A reader slowly earns his VR legs on PlayStation 4, as he describes moving from tech demos to the full Skyrim VR experience.
Last weekend the fantastic offer for PlayStation VR (the headset, camera, PlayStation VR Worlds, and Skyrim for £249) made me finally give in to find out for myself what it’s like and I have to say I’m hugely impressed.
It’s very straightforward to set up, and I thought the best place to start was with the free Playroom software. I’m glad no one was there to see me, not because I felt embarrassed wearing a headset, but that my jaw was hanging slacker than Cletus’. I was in a state of complete wonder simply leaning back and forth or turning around to see what was behind me, and that was simply playing a VR version of a claw machine.
As much as I wanted to go straight into Skyrim, aware of the universal advice to ease yourself in gently to VR to avoid motion sickness, I instead dove into Ocean Descent. For those that don’t know, you are in an underwater cage and are lowered gradually deeper down to the surface looking at the wildlife as you go. I tried standing up initially but I starting getting vertigo whenever I looked directly down, so had to relax into the safety of the sofa.
I had picked up Star Wars: Battlefront on a whim a few months ago, when the game (including DLC) was on offer for eight quid. Apart from being a highly revered VR experience, I remember GC had said that they experienced no nausea with the X-wing mission, so that had to be next up on my list to try.
I definitely had a few stomach plunges when I made hard turns through space. However, that’s probably to be expected when you are weaving in and out of asteroids while peering all around in different directions to see the view, all while in your first hour of VR. I’ve played it half a dozen times since and can safely say I now have my space legs.
I don’t think I can say more than has already been said about how incredible the actual gameplay is, all I’ll say is that if they released a full game with levels like this (à la Rogue Squadron II on the GameCube) it would surely sell VR to the masses.
Over the next couple of days I tried the other VR World experiences and downloaded all the available demos to try. There were a few that gave me a fair bit of motion sickness which was beginning to concern me as I still hadn’t tried Skyrim yet. Particularly as they seemed to be games that involved a lot of sudden movements. Driveclub I found particularly nauseating, though on-rails games like Thumper or Rez were fine. There are probably around seven or eight games whose demos I tried that are now on my wish-list.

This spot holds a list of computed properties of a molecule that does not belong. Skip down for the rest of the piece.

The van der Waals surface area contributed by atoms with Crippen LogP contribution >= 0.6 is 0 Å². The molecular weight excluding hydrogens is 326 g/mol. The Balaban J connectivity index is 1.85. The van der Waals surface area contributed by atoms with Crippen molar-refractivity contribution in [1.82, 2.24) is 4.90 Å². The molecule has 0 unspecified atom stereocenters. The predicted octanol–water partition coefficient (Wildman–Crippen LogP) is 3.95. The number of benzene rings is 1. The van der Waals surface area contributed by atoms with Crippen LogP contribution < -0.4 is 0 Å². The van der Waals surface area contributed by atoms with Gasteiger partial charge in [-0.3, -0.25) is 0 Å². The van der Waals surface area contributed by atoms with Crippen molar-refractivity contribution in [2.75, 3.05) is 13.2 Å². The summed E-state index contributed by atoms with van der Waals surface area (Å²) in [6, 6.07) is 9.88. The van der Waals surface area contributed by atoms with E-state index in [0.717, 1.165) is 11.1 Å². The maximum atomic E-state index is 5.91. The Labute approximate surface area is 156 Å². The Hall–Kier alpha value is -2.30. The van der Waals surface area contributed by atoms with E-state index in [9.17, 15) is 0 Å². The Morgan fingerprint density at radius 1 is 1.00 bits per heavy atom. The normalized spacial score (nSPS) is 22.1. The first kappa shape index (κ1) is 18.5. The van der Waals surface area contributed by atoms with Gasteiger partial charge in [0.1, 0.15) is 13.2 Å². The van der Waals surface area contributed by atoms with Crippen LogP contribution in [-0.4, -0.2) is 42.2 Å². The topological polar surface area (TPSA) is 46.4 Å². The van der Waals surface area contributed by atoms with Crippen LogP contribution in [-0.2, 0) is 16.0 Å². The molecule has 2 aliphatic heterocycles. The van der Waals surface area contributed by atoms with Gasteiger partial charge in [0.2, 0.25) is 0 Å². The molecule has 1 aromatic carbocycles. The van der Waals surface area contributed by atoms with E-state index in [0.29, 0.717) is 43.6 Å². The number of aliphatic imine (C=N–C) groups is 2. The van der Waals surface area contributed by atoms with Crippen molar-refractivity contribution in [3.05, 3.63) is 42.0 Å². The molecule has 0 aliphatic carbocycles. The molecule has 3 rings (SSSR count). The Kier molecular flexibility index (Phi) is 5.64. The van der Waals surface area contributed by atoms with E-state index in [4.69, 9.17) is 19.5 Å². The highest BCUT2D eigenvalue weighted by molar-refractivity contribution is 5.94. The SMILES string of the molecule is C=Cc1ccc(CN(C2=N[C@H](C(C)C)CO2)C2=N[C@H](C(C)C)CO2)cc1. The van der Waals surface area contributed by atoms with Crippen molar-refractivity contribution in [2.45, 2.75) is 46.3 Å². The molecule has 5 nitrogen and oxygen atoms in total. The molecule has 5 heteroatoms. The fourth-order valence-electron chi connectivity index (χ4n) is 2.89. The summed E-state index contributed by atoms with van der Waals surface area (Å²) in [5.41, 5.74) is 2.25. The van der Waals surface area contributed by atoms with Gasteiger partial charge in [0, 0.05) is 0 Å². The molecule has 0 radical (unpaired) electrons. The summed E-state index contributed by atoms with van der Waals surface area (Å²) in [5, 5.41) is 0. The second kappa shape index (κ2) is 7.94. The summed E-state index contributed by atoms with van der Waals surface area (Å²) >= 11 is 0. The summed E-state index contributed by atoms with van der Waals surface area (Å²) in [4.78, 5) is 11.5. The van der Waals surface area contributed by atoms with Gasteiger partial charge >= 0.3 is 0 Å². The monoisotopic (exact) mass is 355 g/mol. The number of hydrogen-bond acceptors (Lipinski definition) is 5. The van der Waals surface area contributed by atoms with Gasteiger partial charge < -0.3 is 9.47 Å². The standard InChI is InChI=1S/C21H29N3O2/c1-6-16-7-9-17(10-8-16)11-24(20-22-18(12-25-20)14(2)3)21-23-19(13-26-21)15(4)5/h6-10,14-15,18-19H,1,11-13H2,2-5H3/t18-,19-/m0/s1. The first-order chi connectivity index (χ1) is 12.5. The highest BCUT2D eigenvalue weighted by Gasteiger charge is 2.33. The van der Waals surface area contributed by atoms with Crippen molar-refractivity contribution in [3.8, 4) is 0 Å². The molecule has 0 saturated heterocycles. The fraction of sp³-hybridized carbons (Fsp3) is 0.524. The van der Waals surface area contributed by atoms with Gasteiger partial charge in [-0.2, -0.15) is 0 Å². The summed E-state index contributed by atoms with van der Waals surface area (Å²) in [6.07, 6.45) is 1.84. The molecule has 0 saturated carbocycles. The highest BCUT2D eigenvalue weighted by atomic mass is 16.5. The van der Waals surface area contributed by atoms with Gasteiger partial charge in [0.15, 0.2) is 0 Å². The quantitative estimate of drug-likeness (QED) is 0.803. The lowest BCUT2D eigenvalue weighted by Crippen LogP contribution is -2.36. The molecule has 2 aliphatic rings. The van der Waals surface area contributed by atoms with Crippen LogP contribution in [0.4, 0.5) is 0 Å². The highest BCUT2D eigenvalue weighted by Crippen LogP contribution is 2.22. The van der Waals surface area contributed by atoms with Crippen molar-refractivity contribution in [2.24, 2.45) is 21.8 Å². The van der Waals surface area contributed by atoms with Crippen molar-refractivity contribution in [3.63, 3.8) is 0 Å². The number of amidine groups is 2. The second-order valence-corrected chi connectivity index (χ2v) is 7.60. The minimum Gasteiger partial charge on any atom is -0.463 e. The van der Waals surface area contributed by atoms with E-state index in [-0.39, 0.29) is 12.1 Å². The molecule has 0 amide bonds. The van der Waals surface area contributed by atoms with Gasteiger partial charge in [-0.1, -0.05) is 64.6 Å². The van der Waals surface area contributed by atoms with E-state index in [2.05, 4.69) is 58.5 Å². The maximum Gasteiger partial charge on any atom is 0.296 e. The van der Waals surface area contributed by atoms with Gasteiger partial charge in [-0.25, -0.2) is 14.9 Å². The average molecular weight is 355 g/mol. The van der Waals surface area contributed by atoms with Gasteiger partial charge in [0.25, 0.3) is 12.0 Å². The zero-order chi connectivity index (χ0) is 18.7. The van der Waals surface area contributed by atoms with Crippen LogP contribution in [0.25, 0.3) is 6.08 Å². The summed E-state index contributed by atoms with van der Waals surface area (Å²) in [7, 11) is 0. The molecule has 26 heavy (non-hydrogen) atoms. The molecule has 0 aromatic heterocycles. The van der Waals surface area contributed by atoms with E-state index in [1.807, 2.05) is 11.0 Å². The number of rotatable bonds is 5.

I decided it was time to try Skyrim. The visuals are certainly a lot fuzzier than on a regular screen, more-so than I expected given it’s a last gen game. However, the intro is a perfect demonstration of why the immersive effects of VR can outweigh the lack of visual clarity. You are sat on the back of a cart rolling into town and it feels so much more natural, literally turning your head to follow conversations between characters rather than moving the stick.
So far so good. I was about halfway through the introduction level (20 minutes in) where you escape the village when I had to stop because I was feeling a bit sick. The first part of the game involves a lot of running and a few jumps/falls which are less than helpful to a delicate stomach.
The next day I gave it another go making a conscious effort to move and turn slowly. This time I managed around 40 minutes before the queasiness prevented me from continuing.
The day after that, I played for an hour and a quarter and it included much more energetic action and combat, yet by the end I still felt fine (I stopped purely because of time constraints).
The next time I play I will continue to be cautious of running or spinning around too fast but I’m greatly encouraged by how much I have got used to the motion and balance issues that affected me at the start. The whole world seems bigger with the headset on and everything feels more alive.
All in all, I’m really happy with my purchase and would absolutely recommend VR to anyone. I’m hoping it gets the support it deserves from publishers as it’s definitely capable of doing more than just tech demos. Bethesda seem the only large publisher that is making a lot of effort, with several of their big games getting the VR treatment.
In fact, if you’re reading this Bethesda, please do Dishonored next – the Blink teleportation and stealth mechanics are ideally suited to VR.
By reader SuoTempore (PSN ID)
The reader’s feature does not necessary represent the views of GameCentral or Metro.